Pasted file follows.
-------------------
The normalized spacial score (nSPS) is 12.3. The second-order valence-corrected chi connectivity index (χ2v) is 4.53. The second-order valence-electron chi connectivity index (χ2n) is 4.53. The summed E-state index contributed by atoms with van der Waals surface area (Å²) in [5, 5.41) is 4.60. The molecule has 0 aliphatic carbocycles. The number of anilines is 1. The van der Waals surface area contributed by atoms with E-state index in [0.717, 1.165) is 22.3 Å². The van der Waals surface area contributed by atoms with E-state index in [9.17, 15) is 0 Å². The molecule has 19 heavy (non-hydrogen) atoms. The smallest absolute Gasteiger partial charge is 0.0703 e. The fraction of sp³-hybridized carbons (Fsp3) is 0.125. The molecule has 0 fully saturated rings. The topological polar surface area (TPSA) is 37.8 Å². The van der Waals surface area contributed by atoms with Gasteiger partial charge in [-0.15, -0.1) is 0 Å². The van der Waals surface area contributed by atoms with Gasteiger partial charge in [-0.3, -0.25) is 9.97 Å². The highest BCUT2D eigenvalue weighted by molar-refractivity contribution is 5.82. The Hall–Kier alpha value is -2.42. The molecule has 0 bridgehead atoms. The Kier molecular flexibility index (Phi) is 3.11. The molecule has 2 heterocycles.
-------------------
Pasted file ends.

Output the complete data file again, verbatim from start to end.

The normalized spacial score (nSPS) is 12.3. The second-order valence-corrected chi connectivity index (χ2v) is 4.53. The second-order valence-electron chi connectivity index (χ2n) is 4.53. The summed E-state index contributed by atoms with van der Waals surface area (Å²) in [5, 5.41) is 4.60. The molecule has 0 aliphatic carbocycles. The number of anilines is 1. The van der Waals surface area contributed by atoms with E-state index in [0.717, 1.165) is 22.3 Å². The van der Waals surface area contributed by atoms with E-state index in [9.17, 15) is 0 Å². The molecule has 19 heavy (non-hydrogen) atoms. The smallest absolute Gasteiger partial charge is 0.0703 e. The fraction of sp³-hybridized carbons (Fsp3) is 0.125. The molecule has 0 fully saturated rings. The topological polar surface area (TPSA) is 37.8 Å². The van der Waals surface area contributed by atoms with Gasteiger partial charge in [-0.15, -0.1) is 0 Å². The van der Waals surface area contributed by atoms with Gasteiger partial charge in [-0.3, -0.25) is 9.97 Å². The highest BCUT2D eigenvalue weighted by molar-refractivity contribution is 5.82. The Hall–Kier alpha value is -2.42. The molecule has 0 bridgehead atoms. The Kier molecular flexibility index (Phi) is 3.11. The molecule has 2 heterocycles.